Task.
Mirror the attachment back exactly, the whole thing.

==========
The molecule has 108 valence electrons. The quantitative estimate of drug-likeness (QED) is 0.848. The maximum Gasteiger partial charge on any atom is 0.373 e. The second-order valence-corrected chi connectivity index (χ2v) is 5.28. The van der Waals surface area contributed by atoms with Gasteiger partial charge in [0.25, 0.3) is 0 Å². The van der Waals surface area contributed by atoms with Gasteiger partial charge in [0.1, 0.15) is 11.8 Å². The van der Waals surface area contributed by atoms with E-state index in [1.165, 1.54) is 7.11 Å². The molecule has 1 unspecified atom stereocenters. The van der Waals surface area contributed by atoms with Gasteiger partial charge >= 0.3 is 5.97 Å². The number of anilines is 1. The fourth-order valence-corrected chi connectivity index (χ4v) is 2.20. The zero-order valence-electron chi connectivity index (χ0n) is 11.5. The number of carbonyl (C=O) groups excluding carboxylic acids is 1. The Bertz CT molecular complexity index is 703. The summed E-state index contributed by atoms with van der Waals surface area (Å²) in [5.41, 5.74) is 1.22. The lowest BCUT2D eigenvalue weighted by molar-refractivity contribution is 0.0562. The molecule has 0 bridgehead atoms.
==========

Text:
The molecule has 108 valence electrons. The quantitative estimate of drug-likeness (QED) is 0.848. The maximum Gasteiger partial charge on any atom is 0.373 e. The second-order valence-corrected chi connectivity index (χ2v) is 5.28. The van der Waals surface area contributed by atoms with Gasteiger partial charge in [0.25, 0.3) is 0 Å². The van der Waals surface area contributed by atoms with Gasteiger partial charge in [0.1, 0.15) is 11.8 Å². The van der Waals surface area contributed by atoms with E-state index in [1.165, 1.54) is 7.11 Å². The molecule has 1 unspecified atom stereocenters. The van der Waals surface area contributed by atoms with Gasteiger partial charge >= 0.3 is 5.97 Å². The number of anilines is 1. The fourth-order valence-corrected chi connectivity index (χ4v) is 2.20. The zero-order valence-electron chi connectivity index (χ0n) is 11.5. The number of carbonyl (C=O) groups excluding carboxylic acids is 1. The Bertz CT molecular complexity index is 703. The summed E-state index contributed by atoms with van der Waals surface area (Å²) in [5.41, 5.74) is 1.22. The lowest BCUT2D eigenvalue weighted by molar-refractivity contribution is 0.0562. The molecule has 0 bridgehead atoms.